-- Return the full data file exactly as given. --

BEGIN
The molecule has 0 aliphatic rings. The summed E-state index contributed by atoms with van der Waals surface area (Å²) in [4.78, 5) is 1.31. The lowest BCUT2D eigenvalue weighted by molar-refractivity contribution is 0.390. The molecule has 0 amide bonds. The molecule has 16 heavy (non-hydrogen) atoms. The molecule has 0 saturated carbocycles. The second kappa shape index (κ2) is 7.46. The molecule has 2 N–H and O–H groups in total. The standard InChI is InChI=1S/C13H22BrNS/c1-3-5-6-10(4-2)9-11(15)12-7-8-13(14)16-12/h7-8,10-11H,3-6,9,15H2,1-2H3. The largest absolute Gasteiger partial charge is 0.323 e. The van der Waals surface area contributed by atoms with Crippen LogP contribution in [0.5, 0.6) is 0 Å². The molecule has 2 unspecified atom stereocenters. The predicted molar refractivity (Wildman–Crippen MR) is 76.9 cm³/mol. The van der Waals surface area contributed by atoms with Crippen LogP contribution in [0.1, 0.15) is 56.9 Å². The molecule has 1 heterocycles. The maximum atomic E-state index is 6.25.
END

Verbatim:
The molecule has 0 aliphatic rings. The summed E-state index contributed by atoms with van der Waals surface area (Å²) in [4.78, 5) is 1.31. The lowest BCUT2D eigenvalue weighted by molar-refractivity contribution is 0.390. The molecule has 0 amide bonds. The molecule has 16 heavy (non-hydrogen) atoms. The molecule has 0 saturated carbocycles. The second kappa shape index (κ2) is 7.46. The molecule has 2 N–H and O–H groups in total. The standard InChI is InChI=1S/C13H22BrNS/c1-3-5-6-10(4-2)9-11(15)12-7-8-13(14)16-12/h7-8,10-11H,3-6,9,15H2,1-2H3. The largest absolute Gasteiger partial charge is 0.323 e. The van der Waals surface area contributed by atoms with Crippen LogP contribution in [0.5, 0.6) is 0 Å². The molecule has 2 unspecified atom stereocenters. The predicted molar refractivity (Wildman–Crippen MR) is 76.9 cm³/mol. The van der Waals surface area contributed by atoms with Crippen LogP contribution in [0.1, 0.15) is 56.9 Å². The molecule has 1 heterocycles. The maximum atomic E-state index is 6.25.